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2020 Range Rover Evoque Review

Closer look at the hybrid Evoque P300 R-Dynamic HSE

When the Range Rover Evoque was introduced for 2012 it caused quite a sensation, as the compact utility featured a striking shape and design elements and capable handling on- and off-road.  It set itself apart from other vehicles in this category by the fact that there were both two- and four-door versions, and for a brief period (in some markets), a convertible unveiled in 2012 in concept form

While beautiful to look at and admire, the original Evoque did have some issues that kept it from being the perfect dance partner for some, including less than optimal rear visibility, somewhat sluggish performance on the engine front, and it proved to be a tad noisy at speed.  Despite these shortcomings the Evoque garnered lots of attention, established itself a healthy following, and has stood up well in the reliability department. 

Also Read: Best 2020 Small SUVs Worth Waiting For

Well for 2010, Land Rover has thoroughly revamped the Evoque to best equip the model for the onslaught of competitors that are entering the luxury compact utility arena.  The second generation Evoque represents more than the typical refresh, as work has been done in all departments to ensure that it features all the latest equipment and technology available as well as address some of the concerns that existed with the original product. 

Updated Exterior Styling

Styling is familiar, but much effort was put forth to enhance the Evoque’s visual appeal and aerodynamic efficiency. The vehicle still has a high waistline and a narrow greenhouse, but the entire body is new. The new model features a more chopped and sporty look that hints at the design of the previous coupe version, but with the more graceful and modern lines we now associate with the company’s own Velar line. Like the Velar, the new Evoque benefits from more simplified body lines, an absence of excess trim, flush-mounted windows and retracting door handles. This all adds up to a significant reduction in wind noise as well.

2020 Range Rover Evoque Review
The 2020 Evoque still has a high waistline and a narrow greenhouse, but the entire body is new. Photo: Russell Purcell

Long and lean LED headlamps and a minimalist grille highlight the vehicle’s fresh new face, both fitted tight to the body to further cheat the wind. A similar treatment exists at the rear, where slender LED tail lamps and a subtle diffuser stand as highlights. The steeply raked windshield, dark pillars and glass give the vehicle a luxurious look, while the optional black roof, wheels and trim fitted to our Corris Grey tester added a slightly menacing flair.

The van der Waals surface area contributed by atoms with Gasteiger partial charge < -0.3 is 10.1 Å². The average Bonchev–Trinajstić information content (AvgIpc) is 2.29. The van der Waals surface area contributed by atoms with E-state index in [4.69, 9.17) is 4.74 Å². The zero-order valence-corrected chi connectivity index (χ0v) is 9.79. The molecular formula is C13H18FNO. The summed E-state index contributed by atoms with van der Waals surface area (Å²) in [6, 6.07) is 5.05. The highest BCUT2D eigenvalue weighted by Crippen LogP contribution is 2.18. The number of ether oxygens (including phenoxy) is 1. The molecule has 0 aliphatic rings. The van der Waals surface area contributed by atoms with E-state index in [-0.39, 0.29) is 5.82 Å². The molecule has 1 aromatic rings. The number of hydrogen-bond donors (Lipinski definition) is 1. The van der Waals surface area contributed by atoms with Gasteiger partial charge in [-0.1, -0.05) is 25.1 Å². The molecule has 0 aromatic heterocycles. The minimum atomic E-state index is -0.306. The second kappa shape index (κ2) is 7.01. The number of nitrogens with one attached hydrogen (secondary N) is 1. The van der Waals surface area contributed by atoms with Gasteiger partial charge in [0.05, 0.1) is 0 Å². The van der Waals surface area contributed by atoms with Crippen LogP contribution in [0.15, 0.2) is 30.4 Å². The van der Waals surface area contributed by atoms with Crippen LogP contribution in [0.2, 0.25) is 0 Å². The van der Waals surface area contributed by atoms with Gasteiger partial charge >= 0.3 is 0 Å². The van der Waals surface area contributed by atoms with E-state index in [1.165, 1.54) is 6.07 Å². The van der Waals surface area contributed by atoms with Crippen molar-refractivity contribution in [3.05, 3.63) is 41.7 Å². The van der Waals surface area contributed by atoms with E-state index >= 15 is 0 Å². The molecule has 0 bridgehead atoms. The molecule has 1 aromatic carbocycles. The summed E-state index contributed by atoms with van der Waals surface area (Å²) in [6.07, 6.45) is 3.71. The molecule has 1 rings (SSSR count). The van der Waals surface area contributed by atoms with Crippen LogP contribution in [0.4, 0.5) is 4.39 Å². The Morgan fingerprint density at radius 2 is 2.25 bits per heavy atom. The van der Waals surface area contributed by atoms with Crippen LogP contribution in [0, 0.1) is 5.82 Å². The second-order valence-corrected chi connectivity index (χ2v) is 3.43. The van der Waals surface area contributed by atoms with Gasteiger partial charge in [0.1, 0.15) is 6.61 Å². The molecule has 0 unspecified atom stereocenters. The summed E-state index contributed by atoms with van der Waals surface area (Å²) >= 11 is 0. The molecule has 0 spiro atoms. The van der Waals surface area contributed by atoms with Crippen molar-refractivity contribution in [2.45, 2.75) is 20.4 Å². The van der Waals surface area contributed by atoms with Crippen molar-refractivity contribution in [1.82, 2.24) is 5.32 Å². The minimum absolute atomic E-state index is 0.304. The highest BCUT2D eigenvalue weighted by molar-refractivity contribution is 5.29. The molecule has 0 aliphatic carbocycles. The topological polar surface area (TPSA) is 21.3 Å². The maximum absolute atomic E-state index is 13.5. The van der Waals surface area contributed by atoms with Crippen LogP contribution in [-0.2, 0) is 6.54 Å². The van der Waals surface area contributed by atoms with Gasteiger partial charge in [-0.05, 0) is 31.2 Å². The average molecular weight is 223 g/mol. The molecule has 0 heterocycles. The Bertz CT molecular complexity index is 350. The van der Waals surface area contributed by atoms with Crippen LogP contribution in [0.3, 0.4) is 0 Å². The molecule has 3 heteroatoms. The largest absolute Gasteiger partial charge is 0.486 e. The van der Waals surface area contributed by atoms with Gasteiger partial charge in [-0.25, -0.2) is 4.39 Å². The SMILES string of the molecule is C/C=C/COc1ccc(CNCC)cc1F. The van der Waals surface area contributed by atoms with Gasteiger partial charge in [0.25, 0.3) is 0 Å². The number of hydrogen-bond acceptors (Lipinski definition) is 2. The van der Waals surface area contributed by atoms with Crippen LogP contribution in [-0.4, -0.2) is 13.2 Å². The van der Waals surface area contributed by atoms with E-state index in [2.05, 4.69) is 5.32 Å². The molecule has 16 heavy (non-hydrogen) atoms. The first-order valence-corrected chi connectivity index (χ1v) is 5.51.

Interior impressions

Interior styling is clean and uncluttered, and I felt immediately comfortable when I got behind the wheel. Mind you this may have been due to the fact that this unit was equipped with the optional 16-way adjustable heated massage seats.  Nonetheless, the seats proved both comfortable and supportive, and the quality of the leather was impressive. The presence of a panoramic sunroof bathed the Evoque in ambient light and gave the cabin an airy feel.

I found the ergonomics to be good, and all the major controls, switchgear, and gauges fell readily to both hand and eye. The look of the dash and interior is far from flashy as its minimalist by design, but the quality and finish of all the trim pieces and accessories speaks quality. 

The Evoque’s virtual instrument panel is easy to read and well protected from glare, as is the dash mounted InControl Pro infotainment screen which provides navigation as well as a wealth of access controls for various accessories and equipment. An optional heads-up display system was on board which helps reduce the level of driver stress caused by distraction when operating the vehicle in traffic or challenging conditions. 

2020 Range Rover Evoque interior front cabin
Inside the Evoque, the seats proved both comfortable and supportive, and the quality of the leather was impressive. The presence of a panoramic sunroof bathed the Evoque in ambient light and gave the cabin an airy feel. Photo: Russell Purcell

 The steering wheel offers secondary thumb controls for more vital functions, and there is a pair of shift paddles handy should the driver be inclined to select his or her own shift points.  

Stepping into the rear passenger compartment proved to be somewhat of a revelation, as I managed to squeeze my over-sized frame into the seating area without much drama or effort. In addition to stretching the wheelbase the design team has also cleverly carved out a knee well in the front seat back to accommodate legs, and as I stand well over six foot, this was greatly appreciated. I found the two outboard positions to be more than adequate for my needs, but I must admit, I don’t think I would want to travel three abreast back here for extended periods. 

That same wheelbase extension accounts for a little more usable rear cargo space than the previous iteration.  It’s far from enormous, but with the rear seats folded flat the Evoque will swallow 1,156-litres of gear. 

Performance & Handling